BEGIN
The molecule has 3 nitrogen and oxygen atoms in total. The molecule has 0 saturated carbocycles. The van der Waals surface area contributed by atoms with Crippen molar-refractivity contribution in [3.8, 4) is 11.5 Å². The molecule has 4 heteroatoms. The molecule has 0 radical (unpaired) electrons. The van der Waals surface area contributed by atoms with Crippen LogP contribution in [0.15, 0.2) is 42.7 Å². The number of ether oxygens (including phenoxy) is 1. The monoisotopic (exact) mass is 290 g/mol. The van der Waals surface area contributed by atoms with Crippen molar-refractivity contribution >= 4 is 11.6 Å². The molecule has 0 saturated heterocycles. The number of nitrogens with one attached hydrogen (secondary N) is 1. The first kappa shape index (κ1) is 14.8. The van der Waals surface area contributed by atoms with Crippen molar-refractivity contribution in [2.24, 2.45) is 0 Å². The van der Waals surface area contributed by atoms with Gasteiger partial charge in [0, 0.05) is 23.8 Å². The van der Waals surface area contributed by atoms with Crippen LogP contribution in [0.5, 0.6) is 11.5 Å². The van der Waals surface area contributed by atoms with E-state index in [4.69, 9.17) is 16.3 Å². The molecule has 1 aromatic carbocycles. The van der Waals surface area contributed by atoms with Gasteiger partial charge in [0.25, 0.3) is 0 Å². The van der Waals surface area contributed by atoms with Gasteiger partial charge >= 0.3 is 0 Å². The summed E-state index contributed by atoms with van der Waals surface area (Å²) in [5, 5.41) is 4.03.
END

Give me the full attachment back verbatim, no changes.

The molecule has 3 nitrogen and oxygen atoms in total. The molecule has 0 saturated carbocycles. The van der Waals surface area contributed by atoms with Crippen molar-refractivity contribution in [3.8, 4) is 11.5 Å². The molecule has 4 heteroatoms. The molecule has 0 radical (unpaired) electrons. The van der Waals surface area contributed by atoms with Crippen LogP contribution in [0.15, 0.2) is 42.7 Å². The number of ether oxygens (including phenoxy) is 1. The monoisotopic (exact) mass is 290 g/mol. The van der Waals surface area contributed by atoms with Crippen molar-refractivity contribution >= 4 is 11.6 Å². The molecule has 0 saturated heterocycles. The number of nitrogens with one attached hydrogen (secondary N) is 1. The first kappa shape index (κ1) is 14.8. The van der Waals surface area contributed by atoms with Crippen molar-refractivity contribution in [2.24, 2.45) is 0 Å². The van der Waals surface area contributed by atoms with Gasteiger partial charge in [0, 0.05) is 23.8 Å². The van der Waals surface area contributed by atoms with Crippen LogP contribution in [0.5, 0.6) is 11.5 Å². The van der Waals surface area contributed by atoms with E-state index in [4.69, 9.17) is 16.3 Å². The molecule has 1 aromatic carbocycles. The van der Waals surface area contributed by atoms with Gasteiger partial charge in [0.25, 0.3) is 0 Å². The van der Waals surface area contributed by atoms with Gasteiger partial charge >= 0.3 is 0 Å². The summed E-state index contributed by atoms with van der Waals surface area (Å²) in [5, 5.41) is 4.03.